They did nothing to the metal ductwork and after they were done you could barely tell the air handler was running even standing right next to it and there was no sound at all in the bedroom, sitting room or bath.

Point is that the sound comes from the air handler...ductwork is a non-moving part and contributes nothing to the noise level.

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Guru
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#7
In reply to #4

Re: Air Handling Unit Noise Attenuation

06/16/2011 10:22 AM

ductwork is a non-moving part and contributes nothing to the noise level.

What absolute rot!

How does an organ work? A recorder? Oboe? All these use "ductwork" to amplify pressure waves. Your HVAC ductwork can do the same thing...or it can attenuate it if it's designed properly. The same thing happens in vehicle intakes and exhausts (my particular area). Lots of work is done by OEMs to reduce intake noise as well as exhaust noise.

The pressure waves will travel both ways along ducting from the source, so you will hear the unit from the intake end....at 340 m/s those sound waves travel faster than the incoming air flow. If your unit is noisy then one way to deal with it, if you've a high frequency noise, is to use absorpative linings.

In addition, you may get structure borne noise radiated by the panells of the ducting. This can be dealt with by adding linings to change natural frequencies, or bending panels to increase stiffness and thus increase natural frequency to above the driving frequencies (and harmonics). Ever noticed that large HVAC units have X scored/stamped in their panels - stiffeners.

As your tale demonstrates, nothing beats removing the noise at source - if there's nothing there to start with, then there's nothing to be amplified. If the OP can't take this approach, then, depending on the actual source of the noise and its frequency, lining the intake will probably help.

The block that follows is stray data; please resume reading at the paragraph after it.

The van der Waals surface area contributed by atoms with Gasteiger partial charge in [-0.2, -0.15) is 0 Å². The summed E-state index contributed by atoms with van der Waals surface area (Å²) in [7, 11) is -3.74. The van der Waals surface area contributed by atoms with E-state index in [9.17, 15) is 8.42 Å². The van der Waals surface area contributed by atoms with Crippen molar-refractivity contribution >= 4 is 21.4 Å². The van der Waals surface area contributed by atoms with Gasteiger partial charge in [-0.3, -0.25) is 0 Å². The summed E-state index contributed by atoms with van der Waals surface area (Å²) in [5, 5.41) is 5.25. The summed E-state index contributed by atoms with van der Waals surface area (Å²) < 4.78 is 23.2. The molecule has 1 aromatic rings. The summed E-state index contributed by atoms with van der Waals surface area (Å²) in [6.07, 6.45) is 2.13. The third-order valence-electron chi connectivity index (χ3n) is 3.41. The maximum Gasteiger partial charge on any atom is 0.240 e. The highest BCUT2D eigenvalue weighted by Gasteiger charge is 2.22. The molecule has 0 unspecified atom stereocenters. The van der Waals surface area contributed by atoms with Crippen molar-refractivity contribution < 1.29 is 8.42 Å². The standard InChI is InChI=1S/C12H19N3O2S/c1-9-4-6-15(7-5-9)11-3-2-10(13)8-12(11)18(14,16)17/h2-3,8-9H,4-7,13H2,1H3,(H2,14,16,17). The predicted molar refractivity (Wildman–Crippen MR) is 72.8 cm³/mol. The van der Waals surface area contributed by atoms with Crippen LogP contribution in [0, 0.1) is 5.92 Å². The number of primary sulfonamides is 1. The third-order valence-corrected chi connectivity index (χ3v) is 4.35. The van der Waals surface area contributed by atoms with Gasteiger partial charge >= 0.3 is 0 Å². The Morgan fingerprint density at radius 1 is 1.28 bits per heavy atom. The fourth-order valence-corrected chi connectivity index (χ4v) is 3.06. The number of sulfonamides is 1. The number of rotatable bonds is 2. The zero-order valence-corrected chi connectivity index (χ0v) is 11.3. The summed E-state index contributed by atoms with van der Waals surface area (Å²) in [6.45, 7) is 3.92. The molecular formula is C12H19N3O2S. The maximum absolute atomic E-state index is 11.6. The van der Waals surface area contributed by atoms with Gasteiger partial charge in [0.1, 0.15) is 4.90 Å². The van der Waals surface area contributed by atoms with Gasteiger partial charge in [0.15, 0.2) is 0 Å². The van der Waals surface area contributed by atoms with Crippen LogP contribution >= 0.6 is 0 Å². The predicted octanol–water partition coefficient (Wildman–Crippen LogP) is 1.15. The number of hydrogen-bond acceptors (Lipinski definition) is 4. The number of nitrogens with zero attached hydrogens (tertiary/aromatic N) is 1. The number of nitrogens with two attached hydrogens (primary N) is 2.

I can't be more definite - as lyn said, in acoustics, there's nothing simple.

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Guru

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#5

Re: Air Handling Unit Noise Attenuation

06/16/2011 7:00 AM

Generally acoustic treatment is provided in supply air duct from AHU,Plenum. Acoustic treatment in return air duct is not required. Velocity in supply air is higher than return air duct. However depending upon design velocities and the noise level requirement decision can be taken.

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Guru

Join Date: Jun 2010
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#6
In reply to #5

Re: Air Handling Unit Noise Attenuation

06/16/2011 7:37 AM

If the ductwork to all the supply grills is sized properly based on room volume size and heat load and the grills are of the correct size and configeration and number there should be no noise from air flow.

You should only feel the air flow, not hear it otherwise somewhere, something was not designed correctly by the engineer.

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Associate

Join Date: May 2011
Posts: 30
#8
In reply to #6

Re: Air Handling Unit Noise Attenuation

06/16/2011 1:02 PM

You see Lyn! We are still neither here nor there despite all the tons of theory and references.

Field experience is the bird of a different feather altogether.

I hope there is more useful feeback to put the issue on track!

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129CBRider (2); 786verycool (2); English Rose (1); lyn (1); mrswamy (1); Roman (1)